Conference on Mesothelioma Co-Hosted with National Cancer Institute

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On March 2-4, the Mesothelioma Applied Research Foundation and the National Cancer Institute (NCI) will co-host the annual International Symposium on Malignant Mesothelioma at the National Institutes of Health (NIH).

2015 International Symposium on Malignant Mesothelioma

On March 2-4, the Mesothelioma Applied Research Foundation (Meso Foundation) and the National Cancer Institute (NCI) will co-host the annual International Symposium on Malignant Mesothelioma at the National Institutes of Health (NIH), in Bethesda, Maryland. The event comprises two parts: one part is dedicated to medical professionals and scientists who specialize in mesothelioma, while the other is directed to the general public, including patients, their families, and caregivers.

The conference begins on Monday, March 2 with science and general sessions. Monday night includes an Awards Dinner honoring community members who have contributed in meaningful ways in the fight against mesothelioma.

Mesothelioma is a malignant tumor of the lining of the lung, abdomen, or heart known to be caused by exposure to asbestos. With the life expectancy of less than one year after diagnosis, medical experts consider it one of the most aggressive and deadly of all cancers. An estimated one-third of those who develop mesothelioma were exposed while serving in the Navy or working in shipyards. Currently, few treatment options exist. There is no cure.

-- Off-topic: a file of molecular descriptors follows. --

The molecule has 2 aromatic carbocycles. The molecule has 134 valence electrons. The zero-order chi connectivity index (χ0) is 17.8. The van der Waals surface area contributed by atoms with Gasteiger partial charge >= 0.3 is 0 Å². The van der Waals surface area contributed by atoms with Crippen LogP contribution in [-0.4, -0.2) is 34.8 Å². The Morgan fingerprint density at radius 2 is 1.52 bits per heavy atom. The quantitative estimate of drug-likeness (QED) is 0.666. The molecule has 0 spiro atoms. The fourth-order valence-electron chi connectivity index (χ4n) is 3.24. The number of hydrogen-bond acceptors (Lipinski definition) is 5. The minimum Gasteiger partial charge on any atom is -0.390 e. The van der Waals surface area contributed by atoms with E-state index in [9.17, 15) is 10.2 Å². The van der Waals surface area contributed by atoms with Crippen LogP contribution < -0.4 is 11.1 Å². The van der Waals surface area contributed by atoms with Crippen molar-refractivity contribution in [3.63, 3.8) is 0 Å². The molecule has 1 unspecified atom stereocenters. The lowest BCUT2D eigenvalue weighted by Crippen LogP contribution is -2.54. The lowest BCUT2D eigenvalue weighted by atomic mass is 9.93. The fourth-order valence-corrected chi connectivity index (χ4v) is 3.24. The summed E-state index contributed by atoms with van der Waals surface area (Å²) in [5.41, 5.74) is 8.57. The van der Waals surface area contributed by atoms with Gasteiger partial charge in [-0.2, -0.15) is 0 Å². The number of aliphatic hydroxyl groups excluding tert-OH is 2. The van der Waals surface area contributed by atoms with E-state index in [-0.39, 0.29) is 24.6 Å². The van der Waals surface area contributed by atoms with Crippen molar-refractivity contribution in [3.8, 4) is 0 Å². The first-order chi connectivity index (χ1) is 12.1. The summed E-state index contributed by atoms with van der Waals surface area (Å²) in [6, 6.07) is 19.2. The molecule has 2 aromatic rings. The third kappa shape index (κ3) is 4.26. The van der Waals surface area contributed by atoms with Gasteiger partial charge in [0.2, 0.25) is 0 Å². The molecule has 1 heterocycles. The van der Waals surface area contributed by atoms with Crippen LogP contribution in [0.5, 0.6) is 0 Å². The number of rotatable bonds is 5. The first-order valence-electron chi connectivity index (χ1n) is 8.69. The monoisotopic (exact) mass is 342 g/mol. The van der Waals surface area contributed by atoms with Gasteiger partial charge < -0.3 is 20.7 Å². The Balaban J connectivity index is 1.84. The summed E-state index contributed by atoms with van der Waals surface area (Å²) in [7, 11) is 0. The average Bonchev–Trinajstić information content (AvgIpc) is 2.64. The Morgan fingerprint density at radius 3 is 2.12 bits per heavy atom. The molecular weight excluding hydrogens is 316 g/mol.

Registration for the Symposium is now open at, where attendees can also book their hotel rooms. A general schedule, a list of speakers, and further information about the conference can also be found on this page.

On Tuesday, March 3, scientific and general sessions will cover the following topics:

Christian Ottensmeier, University of Southampton, UK
How our immune system interacts with mesothelioma cells is an important question researched in Dr. Ottensmeier’s work. By analyzing biospecimen from patients, this work searches for clues in the immune system that can be used to predict outcomes of therapy or to design novel therapeutics.

Tao Dao, MD, PhD, Memorial Sloan-Kettering Cancer Center, NY
Evading immunity is one of the most important survival mechanisms for mesothelioma cells. Dr. Dao studies development of antibodies that can induce the immune system to attack mesothelioma cells. Such empowerment of the immune system can result in robust anti-tumoral effects against mesothelioma.

Faris Farassati, PhD, PharmD, The University of Kansas, KS
Dr. Farassati’s work pursues the development of a novel class of viruses that are capable of targeting mesothelioma cells while leaving normal cells untouched. A new generation of these viruses developed in Dr. Farassati’s lab attack stem cells within the tumor or "cancer stem cells" as a novel strategy against mesothelioma.

Marc De Perrot, MD, University Health Network, Toronto, Canada
Radiation therapy is one of the approaches used against mesothelioma with limited success. Dr. De Perrot’s research focuses on enhancing the effects of radiation therapy by studying the role of the immune system in this scenario. The hope is that this research will result in enhanced effectiveness of radiation therapy.

More information about the event is available at

The Meso Foundation is the only 501(c)(3) nonprofit organization dedicated to eradicating mesothelioma and easing the suffering caused by this cancer. The Meso Foundation actively seeks philanthropic support to fund mesothelioma research; provide patient support services and education; and advocate Congress for increased federal funding for mesothelioma research. The Meso Foundation is the only non-government funder of peer-reviewed scientific research to develop life-saving treatments for this extremely aggressive cancer. To date, the Foundation has awarded over $9 million to research. More information is available at


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